another epoch in dispelling some
agreement between affiliates and
independents.
What's done is done and it is
sad to let it rest here. There is
one thing that bothered me,
though, and I know I do not stand
alone in this. The real crux of the
matter was discussed in the early
morning hours, a "record" length
for a council meeting competing
with the late, late, TV shows. As
one constituent put it, she thought
we would be interested in what
she had to say. Sure we were, but
we would have been much more
interested, as constituents, to have
heard what the council had to say
at a decent hour!
-Marcia Murphy, '59

:1

A

NTERPRETING THE NEWS:
Politics and Morals

SGC IN REVIEW:
Rushing Debate Raises Problems on Procedure

By J. M. ROBERTS
Associated Press News Analyst
ONE OF THE newly published letters from
President Dwight D. Eisenhower's personal
correspondence touches upon a matter which
has been uppermost in the minds of a major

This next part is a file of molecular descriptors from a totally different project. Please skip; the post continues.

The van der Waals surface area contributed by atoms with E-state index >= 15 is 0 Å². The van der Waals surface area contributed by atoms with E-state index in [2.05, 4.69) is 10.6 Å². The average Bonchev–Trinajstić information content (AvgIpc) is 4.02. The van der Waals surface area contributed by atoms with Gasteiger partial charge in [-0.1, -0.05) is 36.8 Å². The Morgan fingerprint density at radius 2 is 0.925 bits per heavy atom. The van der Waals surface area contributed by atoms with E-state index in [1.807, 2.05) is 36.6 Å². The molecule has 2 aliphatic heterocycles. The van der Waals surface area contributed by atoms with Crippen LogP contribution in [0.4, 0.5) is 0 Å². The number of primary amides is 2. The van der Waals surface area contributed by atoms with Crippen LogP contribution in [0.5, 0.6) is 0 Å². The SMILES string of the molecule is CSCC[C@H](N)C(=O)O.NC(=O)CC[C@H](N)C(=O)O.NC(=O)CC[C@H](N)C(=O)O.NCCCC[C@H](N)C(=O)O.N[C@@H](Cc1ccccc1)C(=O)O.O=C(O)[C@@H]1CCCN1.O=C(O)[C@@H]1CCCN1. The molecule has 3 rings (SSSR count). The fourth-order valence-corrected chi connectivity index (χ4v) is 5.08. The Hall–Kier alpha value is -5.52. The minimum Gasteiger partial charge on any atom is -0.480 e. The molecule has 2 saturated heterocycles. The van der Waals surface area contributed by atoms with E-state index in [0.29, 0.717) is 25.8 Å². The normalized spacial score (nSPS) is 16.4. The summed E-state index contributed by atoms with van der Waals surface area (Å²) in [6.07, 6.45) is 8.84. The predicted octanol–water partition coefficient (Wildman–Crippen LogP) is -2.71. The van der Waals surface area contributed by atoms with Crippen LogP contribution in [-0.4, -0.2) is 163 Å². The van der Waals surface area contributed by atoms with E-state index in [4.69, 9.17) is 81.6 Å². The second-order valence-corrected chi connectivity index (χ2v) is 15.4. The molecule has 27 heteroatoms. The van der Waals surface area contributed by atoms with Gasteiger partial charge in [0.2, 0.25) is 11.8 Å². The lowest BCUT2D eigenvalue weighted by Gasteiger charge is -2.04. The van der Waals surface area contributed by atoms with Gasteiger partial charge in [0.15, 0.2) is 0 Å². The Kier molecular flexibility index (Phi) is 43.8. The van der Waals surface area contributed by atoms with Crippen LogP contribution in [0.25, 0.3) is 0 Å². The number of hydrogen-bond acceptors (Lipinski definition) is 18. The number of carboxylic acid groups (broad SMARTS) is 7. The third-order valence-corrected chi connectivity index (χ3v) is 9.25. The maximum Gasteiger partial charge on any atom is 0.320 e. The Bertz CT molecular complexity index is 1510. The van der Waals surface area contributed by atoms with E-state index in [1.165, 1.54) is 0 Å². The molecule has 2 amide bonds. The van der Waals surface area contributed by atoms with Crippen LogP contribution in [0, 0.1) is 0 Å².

portion of the people who have written to this
column over the years.
It is the belief that the only long-term solu-
tion of the world's problems lies in the spread
and application of Christian principles.
This was particularly true in the early years
after World War II, before the lines of conflict
between East and West had hardened to the
current point, when there were fewer hard
facts of daily life to be met.
Any diminishment in later years, has, how-
ever, not been great.
In a letter written last fall, as published in
Life magazine, the President said he had been
pondering the value of trying to center greater,
attention by the American people and the free